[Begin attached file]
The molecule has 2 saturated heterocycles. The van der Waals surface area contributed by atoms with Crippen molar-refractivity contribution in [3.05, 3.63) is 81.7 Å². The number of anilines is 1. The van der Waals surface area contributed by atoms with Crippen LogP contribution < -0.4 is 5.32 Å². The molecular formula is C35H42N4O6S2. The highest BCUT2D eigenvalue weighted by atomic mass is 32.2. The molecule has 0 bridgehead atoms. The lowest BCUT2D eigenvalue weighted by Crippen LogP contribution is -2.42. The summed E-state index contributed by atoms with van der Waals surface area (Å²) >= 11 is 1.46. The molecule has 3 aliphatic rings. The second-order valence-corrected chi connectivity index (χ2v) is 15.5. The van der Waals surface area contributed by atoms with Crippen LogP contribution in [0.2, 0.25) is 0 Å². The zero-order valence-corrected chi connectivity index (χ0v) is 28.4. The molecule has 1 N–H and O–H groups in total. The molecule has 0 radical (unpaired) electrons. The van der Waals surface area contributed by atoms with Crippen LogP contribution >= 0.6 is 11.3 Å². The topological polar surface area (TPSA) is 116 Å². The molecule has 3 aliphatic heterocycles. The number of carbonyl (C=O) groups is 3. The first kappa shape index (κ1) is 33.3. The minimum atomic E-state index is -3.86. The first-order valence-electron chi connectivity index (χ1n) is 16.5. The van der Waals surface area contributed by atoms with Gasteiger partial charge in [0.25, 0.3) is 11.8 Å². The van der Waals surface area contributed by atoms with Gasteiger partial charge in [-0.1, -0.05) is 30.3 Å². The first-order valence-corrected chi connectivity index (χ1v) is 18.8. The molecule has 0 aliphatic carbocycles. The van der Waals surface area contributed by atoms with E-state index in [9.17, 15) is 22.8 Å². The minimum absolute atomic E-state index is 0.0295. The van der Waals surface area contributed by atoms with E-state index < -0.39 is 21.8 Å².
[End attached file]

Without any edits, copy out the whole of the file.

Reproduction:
The molecule has 2 saturated heterocycles. The van der Waals surface area contributed by atoms with Crippen molar-refractivity contribution in [3.05, 3.63) is 81.7 Å². The number of anilines is 1. The van der Waals surface area contributed by atoms with Crippen LogP contribution < -0.4 is 5.32 Å². The molecular formula is C35H42N4O6S2. The highest BCUT2D eigenvalue weighted by atomic mass is 32.2. The molecule has 0 bridgehead atoms. The lowest BCUT2D eigenvalue weighted by Crippen LogP contribution is -2.42. The summed E-state index contributed by atoms with van der Waals surface area (Å²) >= 11 is 1.46. The molecule has 3 aliphatic rings. The second-order valence-corrected chi connectivity index (χ2v) is 15.5. The van der Waals surface area contributed by atoms with Crippen LogP contribution in [0.2, 0.25) is 0 Å². The zero-order valence-corrected chi connectivity index (χ0v) is 28.4. The molecule has 1 N–H and O–H groups in total. The molecule has 0 radical (unpaired) electrons. The van der Waals surface area contributed by atoms with Crippen LogP contribution >= 0.6 is 11.3 Å². The topological polar surface area (TPSA) is 116 Å². The molecule has 3 aliphatic heterocycles. The number of carbonyl (C=O) groups is 3. The first kappa shape index (κ1) is 33.3. The minimum atomic E-state index is -3.86. The first-order valence-electron chi connectivity index (χ1n) is 16.5. The van der Waals surface area contributed by atoms with Gasteiger partial charge in [0.25, 0.3) is 11.8 Å². The van der Waals surface area contributed by atoms with Gasteiger partial charge in [-0.1, -0.05) is 30.3 Å². The first-order valence-corrected chi connectivity index (χ1v) is 18.8. The molecule has 0 aliphatic carbocycles. The van der Waals surface area contributed by atoms with E-state index in [9.17, 15) is 22.8 Å². The minimum absolute atomic E-state index is 0.0295. The van der Waals surface area contributed by atoms with E-state index < -0.39 is 21.8 Å².